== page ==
“What a difference a day makes.” This line from an old song could easily be expanded to demonstrate the political turmoil that alters a travel site from “friendly” to “avoid” in a few blinks of an eye.
The other evening while browsing through a few of my unpublished travel accounts, I ran across a story I had written in 1999. It had a newspaper article attached dated October 7, 2004. I read through the two stories and found myself mesmerized by the events – one about twelve years ago and a second just under eight.
I ask you to bear with me as I relive some of the past and compare it with the current policies reflected in our newspapers today.
In 1999 there seemed to be a lull – an uneasy peace – between the Palestinian population and the Israeli government. Bethlehem was classified as an “open city,” and tourists from around the world flocked to this historic town. Less than a block from the entrance to the “place of Christ’s birth” Palestinians shops sold souvenirs and joked easily with the tourists. We saw no reason not to exploit this calm and booked a trip.
It was our intent to visit Jerusalem, Bethlehem and some other usual tourist sites in Israel. We included a visit to Masada, the plateau which housed the final Jewish resistance to Roman rule. But to start our vacation we chose to spend a leisurely week in Eilat. Driving south in Israel, auto traffic along the Arabian Wadi which connects the Dead Sea to the Gulf of Acaba flowed freely, devoid of checkpoints. This Jewish resort area is located on the southern tip of Israel and borders the Gulf of Acaba. The weather here is pleasant, and the sea water is a near perfect temperature. If you look on a map you will see this tiny neck of Israel borders Jordan to the east and Egypt to the west. It is an ideal location to explore a segment of all three of these countries.
It was an easy trip, for example, to cross over the Jordanian border and motor to Petra. The trip is just over an hour’s ride, and although you are required to hire both an Israeli and a Jordanian tour guide, the visit to the fortress of Petra is a once-in-a-lifetime experience.
On our third night in Eilat, we decided to cross the border to Egypt. The Egyptian city just a few kilometers from the Israeli border is Taba. We took a taxi to the border in Israel and explained to the immigration officer that we planned to have dinner in Taba and return. He obviously was mystified as to why anyone would want do this, but with much eye rolling he passed us on. We walked a hundred yards along a road with high wire fences on either side – with apparently a field full of mines beyond that barrier.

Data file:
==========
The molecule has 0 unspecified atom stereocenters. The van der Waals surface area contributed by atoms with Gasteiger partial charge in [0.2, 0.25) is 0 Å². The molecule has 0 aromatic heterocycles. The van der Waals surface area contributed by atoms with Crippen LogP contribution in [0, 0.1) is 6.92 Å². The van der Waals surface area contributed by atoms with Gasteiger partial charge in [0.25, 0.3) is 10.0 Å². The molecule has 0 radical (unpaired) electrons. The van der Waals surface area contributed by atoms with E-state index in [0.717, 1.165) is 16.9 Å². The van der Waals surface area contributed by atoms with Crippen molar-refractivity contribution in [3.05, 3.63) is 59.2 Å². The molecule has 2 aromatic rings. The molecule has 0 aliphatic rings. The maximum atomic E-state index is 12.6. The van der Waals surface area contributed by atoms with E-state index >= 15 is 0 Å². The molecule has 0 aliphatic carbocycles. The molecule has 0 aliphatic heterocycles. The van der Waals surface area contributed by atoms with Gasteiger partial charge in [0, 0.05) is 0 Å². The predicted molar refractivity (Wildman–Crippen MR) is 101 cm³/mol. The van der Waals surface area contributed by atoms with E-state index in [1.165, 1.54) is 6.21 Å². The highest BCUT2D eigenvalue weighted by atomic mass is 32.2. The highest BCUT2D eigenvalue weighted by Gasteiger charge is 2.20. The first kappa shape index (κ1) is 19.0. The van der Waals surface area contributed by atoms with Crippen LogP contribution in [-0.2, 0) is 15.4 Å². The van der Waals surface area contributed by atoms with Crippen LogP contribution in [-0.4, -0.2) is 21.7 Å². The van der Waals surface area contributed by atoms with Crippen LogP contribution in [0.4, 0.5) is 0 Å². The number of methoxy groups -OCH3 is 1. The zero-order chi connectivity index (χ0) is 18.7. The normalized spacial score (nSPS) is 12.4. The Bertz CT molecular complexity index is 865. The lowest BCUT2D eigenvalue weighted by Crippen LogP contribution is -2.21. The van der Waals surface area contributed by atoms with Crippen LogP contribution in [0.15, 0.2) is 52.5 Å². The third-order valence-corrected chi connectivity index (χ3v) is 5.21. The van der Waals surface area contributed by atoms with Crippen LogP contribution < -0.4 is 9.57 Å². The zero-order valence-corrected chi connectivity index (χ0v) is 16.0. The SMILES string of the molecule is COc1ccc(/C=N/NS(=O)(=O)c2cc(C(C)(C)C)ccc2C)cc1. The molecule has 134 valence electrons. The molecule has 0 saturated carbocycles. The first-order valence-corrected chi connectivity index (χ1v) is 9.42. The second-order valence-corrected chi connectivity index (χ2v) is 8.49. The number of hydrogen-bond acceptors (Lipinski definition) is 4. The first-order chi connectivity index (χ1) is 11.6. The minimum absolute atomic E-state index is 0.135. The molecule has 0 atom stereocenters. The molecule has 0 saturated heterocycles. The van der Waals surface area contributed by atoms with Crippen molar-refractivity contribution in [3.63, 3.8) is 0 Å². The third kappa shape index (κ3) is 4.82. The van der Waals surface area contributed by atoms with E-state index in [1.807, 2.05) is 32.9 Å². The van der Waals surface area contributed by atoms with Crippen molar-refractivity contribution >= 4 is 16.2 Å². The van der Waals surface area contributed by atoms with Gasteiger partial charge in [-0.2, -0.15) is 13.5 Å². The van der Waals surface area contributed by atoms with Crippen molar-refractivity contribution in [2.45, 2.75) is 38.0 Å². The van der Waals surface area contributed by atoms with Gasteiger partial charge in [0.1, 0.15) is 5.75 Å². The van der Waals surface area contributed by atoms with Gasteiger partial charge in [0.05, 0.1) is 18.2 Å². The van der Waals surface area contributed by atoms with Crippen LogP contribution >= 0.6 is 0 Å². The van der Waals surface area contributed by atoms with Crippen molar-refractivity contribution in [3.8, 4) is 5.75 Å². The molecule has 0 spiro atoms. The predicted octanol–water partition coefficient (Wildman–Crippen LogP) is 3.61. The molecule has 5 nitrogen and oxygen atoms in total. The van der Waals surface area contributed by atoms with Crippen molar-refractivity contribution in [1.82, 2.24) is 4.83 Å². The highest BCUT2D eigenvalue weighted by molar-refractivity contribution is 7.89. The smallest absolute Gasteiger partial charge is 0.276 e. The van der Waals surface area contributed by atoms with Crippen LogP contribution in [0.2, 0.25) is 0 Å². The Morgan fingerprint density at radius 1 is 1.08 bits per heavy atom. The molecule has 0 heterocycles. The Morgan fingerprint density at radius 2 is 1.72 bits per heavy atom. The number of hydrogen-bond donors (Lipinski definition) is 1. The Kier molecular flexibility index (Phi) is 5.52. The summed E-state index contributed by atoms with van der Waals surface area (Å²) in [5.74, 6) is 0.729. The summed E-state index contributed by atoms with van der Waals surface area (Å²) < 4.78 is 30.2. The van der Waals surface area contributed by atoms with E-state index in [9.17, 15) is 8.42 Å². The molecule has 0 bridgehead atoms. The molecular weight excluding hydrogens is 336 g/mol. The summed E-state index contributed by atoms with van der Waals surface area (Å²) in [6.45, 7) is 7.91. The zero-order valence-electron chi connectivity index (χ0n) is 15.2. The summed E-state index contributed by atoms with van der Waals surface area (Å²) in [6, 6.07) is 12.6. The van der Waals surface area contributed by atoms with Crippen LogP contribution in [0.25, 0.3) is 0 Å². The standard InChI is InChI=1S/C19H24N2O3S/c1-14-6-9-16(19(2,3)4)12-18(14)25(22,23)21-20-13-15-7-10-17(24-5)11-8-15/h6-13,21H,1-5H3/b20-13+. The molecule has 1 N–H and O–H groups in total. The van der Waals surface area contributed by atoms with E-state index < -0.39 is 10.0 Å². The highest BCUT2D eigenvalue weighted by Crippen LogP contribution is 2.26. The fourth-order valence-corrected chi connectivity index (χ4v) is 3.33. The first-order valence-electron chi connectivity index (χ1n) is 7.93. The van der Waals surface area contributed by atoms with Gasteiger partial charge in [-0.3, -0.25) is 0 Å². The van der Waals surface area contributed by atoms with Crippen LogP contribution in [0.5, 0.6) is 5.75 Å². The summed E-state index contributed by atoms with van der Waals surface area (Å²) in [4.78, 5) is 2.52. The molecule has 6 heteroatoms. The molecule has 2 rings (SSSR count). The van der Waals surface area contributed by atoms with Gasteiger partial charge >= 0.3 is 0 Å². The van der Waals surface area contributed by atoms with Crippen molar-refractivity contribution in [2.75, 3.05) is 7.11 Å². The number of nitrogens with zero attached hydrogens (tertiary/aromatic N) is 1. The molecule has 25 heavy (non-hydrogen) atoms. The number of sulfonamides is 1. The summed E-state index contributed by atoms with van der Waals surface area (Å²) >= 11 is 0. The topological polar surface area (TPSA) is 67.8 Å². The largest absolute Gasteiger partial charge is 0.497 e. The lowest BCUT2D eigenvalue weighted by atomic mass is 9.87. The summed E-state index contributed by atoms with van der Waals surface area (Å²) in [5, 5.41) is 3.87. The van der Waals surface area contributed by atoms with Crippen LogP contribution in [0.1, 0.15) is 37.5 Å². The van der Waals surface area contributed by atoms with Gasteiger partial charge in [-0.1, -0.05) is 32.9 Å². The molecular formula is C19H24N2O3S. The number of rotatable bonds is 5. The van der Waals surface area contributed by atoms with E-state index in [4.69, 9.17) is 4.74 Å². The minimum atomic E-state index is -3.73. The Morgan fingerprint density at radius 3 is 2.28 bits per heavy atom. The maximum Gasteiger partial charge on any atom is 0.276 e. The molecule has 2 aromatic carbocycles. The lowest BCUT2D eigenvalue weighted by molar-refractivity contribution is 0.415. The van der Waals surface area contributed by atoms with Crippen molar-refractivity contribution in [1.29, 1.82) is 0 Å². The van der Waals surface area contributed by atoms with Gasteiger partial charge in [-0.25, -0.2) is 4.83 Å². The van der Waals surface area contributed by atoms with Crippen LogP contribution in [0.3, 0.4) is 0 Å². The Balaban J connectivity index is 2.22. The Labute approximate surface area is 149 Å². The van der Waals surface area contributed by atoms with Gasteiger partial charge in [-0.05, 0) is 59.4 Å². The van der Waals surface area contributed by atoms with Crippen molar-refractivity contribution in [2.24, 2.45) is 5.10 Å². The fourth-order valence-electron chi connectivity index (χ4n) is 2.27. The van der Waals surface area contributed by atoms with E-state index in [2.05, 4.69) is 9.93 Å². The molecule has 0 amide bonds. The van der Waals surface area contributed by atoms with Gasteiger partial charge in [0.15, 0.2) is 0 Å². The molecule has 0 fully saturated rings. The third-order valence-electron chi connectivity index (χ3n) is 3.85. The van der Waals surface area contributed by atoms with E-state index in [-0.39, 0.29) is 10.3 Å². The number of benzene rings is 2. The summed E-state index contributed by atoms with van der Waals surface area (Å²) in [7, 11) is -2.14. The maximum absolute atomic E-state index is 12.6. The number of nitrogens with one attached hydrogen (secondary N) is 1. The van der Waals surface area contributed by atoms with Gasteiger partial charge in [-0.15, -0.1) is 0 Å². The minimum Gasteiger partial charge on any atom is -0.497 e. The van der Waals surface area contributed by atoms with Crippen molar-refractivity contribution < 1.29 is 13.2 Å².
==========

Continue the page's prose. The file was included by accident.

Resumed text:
The Egyptian border guard was also amused by our plan, but he stamped our passports and hailed us a cab which took us into Taba. We asked the cab driver for suggestions for dinner and a little shopping, and he suggested the Hilton Hotel on the east side of town.
Here stood the multi-storied building, in typical Hilton style. A circular drive led up to a large front entrance with a footman available to open the door for us. The lobby was populated with men in abayas, business suits, and casual clothes, while the ladies wore more feminine abayas, fashionable dresses, and even jeans. We shopped a bit, had cocktails and dinner, and at about nine o’clock in the evening retraced our steps back to Eilat.
As I mentioned in my introduction, there is an article attached to my story about this visit. On October 7, 2004, just as my first book was being printed, a vehicle drove up this beautiful circular drive in front of the Hilton. Just as the footman approached a large bomb was detonated – blowing the entire front of the building away and eventually collapsing almost the entire multi-storied hotel. The devastation was enormous, and the loss of life severe. The building was completely destroyed. But, to the best of my knowledge, in the intervening years it was totally renovated and today is once again, the Taba Hilton – a lovely resort hotel on the Gulf of Acaba.
There are windows of opportunity that open to us travelers. Often they stay open only a short period, and then they close for generations. Even today, as we read our daily papers, we are bombarded with stories of Palestinian/Israeli conflict, and the evolving “Arab Spring” taking place in Egypt. We must be alert – for most often these are just fleeting opportunities.